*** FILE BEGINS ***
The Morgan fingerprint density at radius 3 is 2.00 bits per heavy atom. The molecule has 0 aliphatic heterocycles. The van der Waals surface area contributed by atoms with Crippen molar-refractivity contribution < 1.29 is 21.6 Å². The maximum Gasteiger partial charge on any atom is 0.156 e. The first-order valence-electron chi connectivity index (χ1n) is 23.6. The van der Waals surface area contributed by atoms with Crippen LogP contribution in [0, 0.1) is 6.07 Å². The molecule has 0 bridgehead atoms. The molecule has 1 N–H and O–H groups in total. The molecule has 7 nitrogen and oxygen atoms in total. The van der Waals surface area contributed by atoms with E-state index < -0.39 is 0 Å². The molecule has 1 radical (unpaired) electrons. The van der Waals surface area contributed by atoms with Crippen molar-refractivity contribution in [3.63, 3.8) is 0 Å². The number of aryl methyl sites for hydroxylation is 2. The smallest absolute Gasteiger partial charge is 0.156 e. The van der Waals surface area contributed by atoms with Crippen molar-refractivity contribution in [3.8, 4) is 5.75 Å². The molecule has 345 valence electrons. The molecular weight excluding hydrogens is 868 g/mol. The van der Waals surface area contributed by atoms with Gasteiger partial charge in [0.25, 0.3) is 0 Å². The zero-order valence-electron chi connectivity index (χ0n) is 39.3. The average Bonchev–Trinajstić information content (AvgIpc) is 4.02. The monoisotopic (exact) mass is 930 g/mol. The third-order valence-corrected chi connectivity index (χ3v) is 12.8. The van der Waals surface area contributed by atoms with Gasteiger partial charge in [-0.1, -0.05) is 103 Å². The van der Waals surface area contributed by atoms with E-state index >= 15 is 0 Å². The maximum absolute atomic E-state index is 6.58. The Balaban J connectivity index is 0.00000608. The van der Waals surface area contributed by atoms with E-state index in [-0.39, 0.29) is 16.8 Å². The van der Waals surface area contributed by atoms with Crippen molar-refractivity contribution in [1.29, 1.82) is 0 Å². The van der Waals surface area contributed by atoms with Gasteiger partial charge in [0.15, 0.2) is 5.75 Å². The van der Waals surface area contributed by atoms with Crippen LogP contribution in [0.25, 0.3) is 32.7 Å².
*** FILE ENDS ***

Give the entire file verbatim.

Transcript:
The Morgan fingerprint density at radius 3 is 2.00 bits per heavy atom. The molecule has 0 aliphatic heterocycles. The van der Waals surface area contributed by atoms with Crippen molar-refractivity contribution < 1.29 is 21.6 Å². The maximum Gasteiger partial charge on any atom is 0.156 e. The first-order valence-electron chi connectivity index (χ1n) is 23.6. The van der Waals surface area contributed by atoms with Crippen LogP contribution in [0, 0.1) is 6.07 Å². The molecule has 0 bridgehead atoms. The molecule has 1 N–H and O–H groups in total. The molecule has 7 nitrogen and oxygen atoms in total. The van der Waals surface area contributed by atoms with E-state index < -0.39 is 0 Å². The molecule has 1 radical (unpaired) electrons. The van der Waals surface area contributed by atoms with Crippen molar-refractivity contribution in [3.63, 3.8) is 0 Å². The number of aryl methyl sites for hydroxylation is 2. The smallest absolute Gasteiger partial charge is 0.156 e. The van der Waals surface area contributed by atoms with Crippen molar-refractivity contribution in [3.8, 4) is 5.75 Å². The molecule has 345 valence electrons. The molecular weight excluding hydrogens is 868 g/mol. The van der Waals surface area contributed by atoms with Gasteiger partial charge in [0.25, 0.3) is 0 Å². The zero-order valence-electron chi connectivity index (χ0n) is 39.3. The average Bonchev–Trinajstić information content (AvgIpc) is 4.02. The monoisotopic (exact) mass is 930 g/mol. The third-order valence-corrected chi connectivity index (χ3v) is 12.8. The van der Waals surface area contributed by atoms with Gasteiger partial charge in [-0.1, -0.05) is 103 Å². The van der Waals surface area contributed by atoms with E-state index >= 15 is 0 Å². The maximum absolute atomic E-state index is 6.58. The Balaban J connectivity index is 0.00000608. The van der Waals surface area contributed by atoms with E-state index in [-0.39, 0.29) is 16.8 Å². The van der Waals surface area contributed by atoms with Crippen molar-refractivity contribution in [1.29, 1.82) is 0 Å². The van der Waals surface area contributed by atoms with Gasteiger partial charge in [0.15, 0.2) is 5.75 Å². The van der Waals surface area contributed by atoms with Crippen LogP contribution in [0.25, 0.3) is 32.7 Å².